Friday, January 31, 2014

Sleeping on Horseback

Happy Year of the Horse!

We had ridden long and were still far from the inn;
My eyes grew dim; for a moment I fell asleep.
Under my right arm the whip still dangled;
In my left hand the reins for an instant slackened.
Suddenly I woke and turned to question my groom.
"We have gone a hundred paces since you fell asleep."
Body and spirit for a while had changed place;
Swift and slow had turned to their contraries.
For these few steps that my horse had carried me
Had taken in my dream countless aeons of time!
True indeed is that saying of Wise Men
"A hundred years are but a moment of sleep."

— Bai Juyi

Did you know that it is customary in China to post poetry and something red on and around the doorframe to a house?

In essence poetry keeps the mythical monster Nian at bay — Nian being Chinese for year. We've taken care of the poetry, the red is up to you!

Today marks the beginning of the Year of the Horse in the 12-year-cycle of the Chinese Zodiac that began more than 4600 years ago. Unlike western New Year's Eve, the Chinese New Year lasts 15 days and culminates — this year — with the Lantern Festival on the 15th of February.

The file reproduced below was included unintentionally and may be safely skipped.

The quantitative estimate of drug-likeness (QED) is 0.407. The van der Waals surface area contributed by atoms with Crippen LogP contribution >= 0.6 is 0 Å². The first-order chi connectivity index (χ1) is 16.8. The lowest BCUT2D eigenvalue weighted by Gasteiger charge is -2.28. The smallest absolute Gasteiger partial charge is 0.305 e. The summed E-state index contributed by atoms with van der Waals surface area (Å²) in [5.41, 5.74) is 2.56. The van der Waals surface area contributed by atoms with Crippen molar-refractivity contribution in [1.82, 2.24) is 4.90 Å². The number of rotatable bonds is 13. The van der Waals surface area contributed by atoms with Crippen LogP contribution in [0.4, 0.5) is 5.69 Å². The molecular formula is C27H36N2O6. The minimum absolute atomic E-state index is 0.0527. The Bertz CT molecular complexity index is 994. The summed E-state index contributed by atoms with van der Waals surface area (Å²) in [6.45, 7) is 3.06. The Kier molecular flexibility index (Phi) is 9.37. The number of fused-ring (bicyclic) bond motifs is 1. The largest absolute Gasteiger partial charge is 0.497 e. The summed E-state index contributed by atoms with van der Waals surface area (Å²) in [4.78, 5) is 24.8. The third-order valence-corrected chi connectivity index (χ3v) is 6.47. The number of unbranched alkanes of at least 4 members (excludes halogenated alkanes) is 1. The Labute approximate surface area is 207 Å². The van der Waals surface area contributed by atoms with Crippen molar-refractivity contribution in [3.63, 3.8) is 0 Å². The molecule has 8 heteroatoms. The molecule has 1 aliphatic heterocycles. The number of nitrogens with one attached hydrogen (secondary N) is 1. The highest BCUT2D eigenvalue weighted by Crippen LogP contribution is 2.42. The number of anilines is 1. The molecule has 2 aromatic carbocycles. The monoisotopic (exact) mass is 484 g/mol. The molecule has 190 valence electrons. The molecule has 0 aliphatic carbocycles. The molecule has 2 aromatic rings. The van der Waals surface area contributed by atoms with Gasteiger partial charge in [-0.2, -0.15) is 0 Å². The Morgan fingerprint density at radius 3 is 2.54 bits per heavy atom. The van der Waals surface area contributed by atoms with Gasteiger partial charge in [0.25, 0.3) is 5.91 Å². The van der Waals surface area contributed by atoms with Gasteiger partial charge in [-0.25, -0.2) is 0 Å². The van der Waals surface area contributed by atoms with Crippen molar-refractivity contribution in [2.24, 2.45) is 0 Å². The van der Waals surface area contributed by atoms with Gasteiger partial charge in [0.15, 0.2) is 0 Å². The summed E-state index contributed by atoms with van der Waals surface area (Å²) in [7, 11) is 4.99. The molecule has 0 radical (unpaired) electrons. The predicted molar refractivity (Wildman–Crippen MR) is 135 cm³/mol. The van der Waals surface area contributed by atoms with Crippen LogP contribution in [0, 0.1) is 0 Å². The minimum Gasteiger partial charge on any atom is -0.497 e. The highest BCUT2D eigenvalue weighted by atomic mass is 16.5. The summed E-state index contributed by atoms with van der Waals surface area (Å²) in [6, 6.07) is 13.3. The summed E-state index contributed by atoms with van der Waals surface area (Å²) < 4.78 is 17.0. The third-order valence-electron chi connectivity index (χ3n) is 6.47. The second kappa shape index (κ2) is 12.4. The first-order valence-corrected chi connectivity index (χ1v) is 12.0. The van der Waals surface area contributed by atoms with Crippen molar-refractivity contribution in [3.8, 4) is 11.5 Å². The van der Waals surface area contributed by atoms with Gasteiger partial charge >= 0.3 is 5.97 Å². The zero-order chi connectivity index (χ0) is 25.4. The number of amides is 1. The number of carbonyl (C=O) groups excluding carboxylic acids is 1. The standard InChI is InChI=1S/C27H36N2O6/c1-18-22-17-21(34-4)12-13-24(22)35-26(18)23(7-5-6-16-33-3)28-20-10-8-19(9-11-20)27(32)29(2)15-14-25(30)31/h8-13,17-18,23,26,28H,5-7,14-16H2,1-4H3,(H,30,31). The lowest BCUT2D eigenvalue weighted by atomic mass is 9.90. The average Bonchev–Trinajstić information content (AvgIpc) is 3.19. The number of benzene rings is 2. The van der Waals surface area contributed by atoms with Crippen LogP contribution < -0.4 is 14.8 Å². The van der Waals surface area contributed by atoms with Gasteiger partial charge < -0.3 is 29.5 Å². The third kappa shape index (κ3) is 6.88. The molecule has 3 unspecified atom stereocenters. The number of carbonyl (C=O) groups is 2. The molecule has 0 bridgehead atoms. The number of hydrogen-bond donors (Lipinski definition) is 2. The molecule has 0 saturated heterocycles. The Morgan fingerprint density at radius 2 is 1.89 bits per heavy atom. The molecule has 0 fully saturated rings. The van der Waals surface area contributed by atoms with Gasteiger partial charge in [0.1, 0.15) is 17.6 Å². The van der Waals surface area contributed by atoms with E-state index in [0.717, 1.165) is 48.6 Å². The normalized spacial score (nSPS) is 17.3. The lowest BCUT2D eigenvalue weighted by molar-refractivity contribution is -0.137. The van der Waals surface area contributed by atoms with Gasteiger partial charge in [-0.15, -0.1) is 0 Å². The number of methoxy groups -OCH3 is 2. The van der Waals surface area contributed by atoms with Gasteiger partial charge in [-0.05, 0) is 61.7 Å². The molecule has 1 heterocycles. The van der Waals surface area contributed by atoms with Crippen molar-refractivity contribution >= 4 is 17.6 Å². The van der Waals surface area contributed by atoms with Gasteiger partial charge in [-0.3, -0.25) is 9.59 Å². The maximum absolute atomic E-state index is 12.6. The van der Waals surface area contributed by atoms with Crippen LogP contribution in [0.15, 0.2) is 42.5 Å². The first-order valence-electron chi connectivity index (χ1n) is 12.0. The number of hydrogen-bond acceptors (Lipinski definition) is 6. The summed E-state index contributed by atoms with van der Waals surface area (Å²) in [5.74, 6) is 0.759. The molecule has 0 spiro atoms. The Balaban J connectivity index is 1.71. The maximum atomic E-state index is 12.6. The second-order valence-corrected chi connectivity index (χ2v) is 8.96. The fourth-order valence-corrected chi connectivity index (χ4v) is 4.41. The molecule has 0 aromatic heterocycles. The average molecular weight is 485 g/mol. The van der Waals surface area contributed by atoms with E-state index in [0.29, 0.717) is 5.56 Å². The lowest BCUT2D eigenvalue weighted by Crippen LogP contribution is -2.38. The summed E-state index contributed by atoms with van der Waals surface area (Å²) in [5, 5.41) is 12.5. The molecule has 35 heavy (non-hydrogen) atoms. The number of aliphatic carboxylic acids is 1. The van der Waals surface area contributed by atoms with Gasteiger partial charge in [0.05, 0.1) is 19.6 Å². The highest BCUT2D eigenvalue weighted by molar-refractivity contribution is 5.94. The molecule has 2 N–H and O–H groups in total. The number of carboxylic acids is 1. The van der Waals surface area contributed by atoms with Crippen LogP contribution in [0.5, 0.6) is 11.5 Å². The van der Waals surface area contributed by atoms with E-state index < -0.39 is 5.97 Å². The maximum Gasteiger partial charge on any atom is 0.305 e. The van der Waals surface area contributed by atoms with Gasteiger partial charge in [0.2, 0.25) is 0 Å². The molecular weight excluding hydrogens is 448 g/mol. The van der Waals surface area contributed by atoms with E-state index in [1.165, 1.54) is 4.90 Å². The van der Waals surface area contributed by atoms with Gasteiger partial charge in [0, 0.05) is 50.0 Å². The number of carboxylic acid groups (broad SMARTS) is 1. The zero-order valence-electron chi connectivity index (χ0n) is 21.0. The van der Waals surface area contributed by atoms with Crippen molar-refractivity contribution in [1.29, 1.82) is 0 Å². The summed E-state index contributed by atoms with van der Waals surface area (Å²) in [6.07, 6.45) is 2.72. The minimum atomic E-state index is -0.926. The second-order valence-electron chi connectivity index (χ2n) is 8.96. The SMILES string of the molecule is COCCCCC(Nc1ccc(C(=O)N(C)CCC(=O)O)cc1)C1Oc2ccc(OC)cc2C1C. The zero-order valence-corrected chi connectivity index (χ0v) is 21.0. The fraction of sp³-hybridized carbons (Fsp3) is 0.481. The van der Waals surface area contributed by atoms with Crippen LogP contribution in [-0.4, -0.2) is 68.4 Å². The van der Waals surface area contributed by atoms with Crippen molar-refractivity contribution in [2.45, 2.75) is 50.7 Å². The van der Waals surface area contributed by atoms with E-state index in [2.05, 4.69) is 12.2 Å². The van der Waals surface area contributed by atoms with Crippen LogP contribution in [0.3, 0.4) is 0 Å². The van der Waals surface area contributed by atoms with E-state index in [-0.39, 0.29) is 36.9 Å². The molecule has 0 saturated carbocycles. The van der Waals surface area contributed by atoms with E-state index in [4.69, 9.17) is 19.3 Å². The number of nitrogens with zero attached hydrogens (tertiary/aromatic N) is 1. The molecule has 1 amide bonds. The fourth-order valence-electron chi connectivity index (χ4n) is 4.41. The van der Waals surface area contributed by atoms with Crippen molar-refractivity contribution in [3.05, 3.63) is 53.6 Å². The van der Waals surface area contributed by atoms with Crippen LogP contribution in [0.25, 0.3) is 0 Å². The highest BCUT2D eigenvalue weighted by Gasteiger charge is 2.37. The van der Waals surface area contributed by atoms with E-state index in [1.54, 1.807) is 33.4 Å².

The happy-go-lucky Tang Dynasty poet Bai Juyi (772–846) — the author of Sleeping on Horseback — is survived today through his more than 2,800 poems written and recorded during his lifetime. Bai Juyi's work became accessible to western audiences in the mid 20th century through the tireless translation of Arthur Waley.

Sleeping on Horseback was translated into English by Waley in 1941's Translations from the Chinese.

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